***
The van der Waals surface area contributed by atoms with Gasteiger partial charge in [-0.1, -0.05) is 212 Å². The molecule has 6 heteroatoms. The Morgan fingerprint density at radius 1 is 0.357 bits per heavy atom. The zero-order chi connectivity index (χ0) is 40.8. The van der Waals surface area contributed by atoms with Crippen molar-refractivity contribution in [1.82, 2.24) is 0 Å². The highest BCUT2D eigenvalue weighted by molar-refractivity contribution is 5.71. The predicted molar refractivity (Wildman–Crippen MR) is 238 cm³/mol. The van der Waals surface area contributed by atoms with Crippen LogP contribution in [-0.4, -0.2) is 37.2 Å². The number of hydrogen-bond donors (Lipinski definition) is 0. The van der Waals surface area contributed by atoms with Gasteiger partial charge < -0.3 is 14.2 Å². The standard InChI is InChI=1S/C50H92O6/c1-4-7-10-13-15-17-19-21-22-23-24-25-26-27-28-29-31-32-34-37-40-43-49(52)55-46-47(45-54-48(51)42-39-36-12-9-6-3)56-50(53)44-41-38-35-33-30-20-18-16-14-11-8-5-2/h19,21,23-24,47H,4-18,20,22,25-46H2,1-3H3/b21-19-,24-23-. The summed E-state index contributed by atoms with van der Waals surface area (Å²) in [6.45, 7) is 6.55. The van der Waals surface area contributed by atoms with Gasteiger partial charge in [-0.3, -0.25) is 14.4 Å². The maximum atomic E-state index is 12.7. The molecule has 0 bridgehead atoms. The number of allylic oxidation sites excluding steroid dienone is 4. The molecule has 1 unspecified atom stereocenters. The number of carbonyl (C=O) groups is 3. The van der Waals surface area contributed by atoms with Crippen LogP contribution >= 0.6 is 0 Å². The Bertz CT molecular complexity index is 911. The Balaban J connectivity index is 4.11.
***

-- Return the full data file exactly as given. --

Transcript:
The van der Waals surface area contributed by atoms with Gasteiger partial charge in [-0.1, -0.05) is 212 Å². The molecule has 6 heteroatoms. The Morgan fingerprint density at radius 1 is 0.357 bits per heavy atom. The zero-order chi connectivity index (χ0) is 40.8. The van der Waals surface area contributed by atoms with Crippen molar-refractivity contribution in [1.82, 2.24) is 0 Å². The highest BCUT2D eigenvalue weighted by molar-refractivity contribution is 5.71. The predicted molar refractivity (Wildman–Crippen MR) is 238 cm³/mol. The van der Waals surface area contributed by atoms with Crippen LogP contribution in [-0.4, -0.2) is 37.2 Å². The number of hydrogen-bond donors (Lipinski definition) is 0. The van der Waals surface area contributed by atoms with Gasteiger partial charge < -0.3 is 14.2 Å². The standard InChI is InChI=1S/C50H92O6/c1-4-7-10-13-15-17-19-21-22-23-24-25-26-27-28-29-31-32-34-37-40-43-49(52)55-46-47(45-54-48(51)42-39-36-12-9-6-3)56-50(53)44-41-38-35-33-30-20-18-16-14-11-8-5-2/h19,21,23-24,47H,4-18,20,22,25-46H2,1-3H3/b21-19-,24-23-. The summed E-state index contributed by atoms with van der Waals surface area (Å²) in [6.45, 7) is 6.55. The van der Waals surface area contributed by atoms with Gasteiger partial charge in [-0.3, -0.25) is 14.4 Å². The maximum atomic E-state index is 12.7. The molecule has 0 bridgehead atoms. The number of allylic oxidation sites excluding steroid dienone is 4. The molecule has 1 unspecified atom stereocenters. The number of carbonyl (C=O) groups is 3. The van der Waals surface area contributed by atoms with Crippen LogP contribution >= 0.6 is 0 Å². The Bertz CT molecular complexity index is 911. The Balaban J connectivity index is 4.11.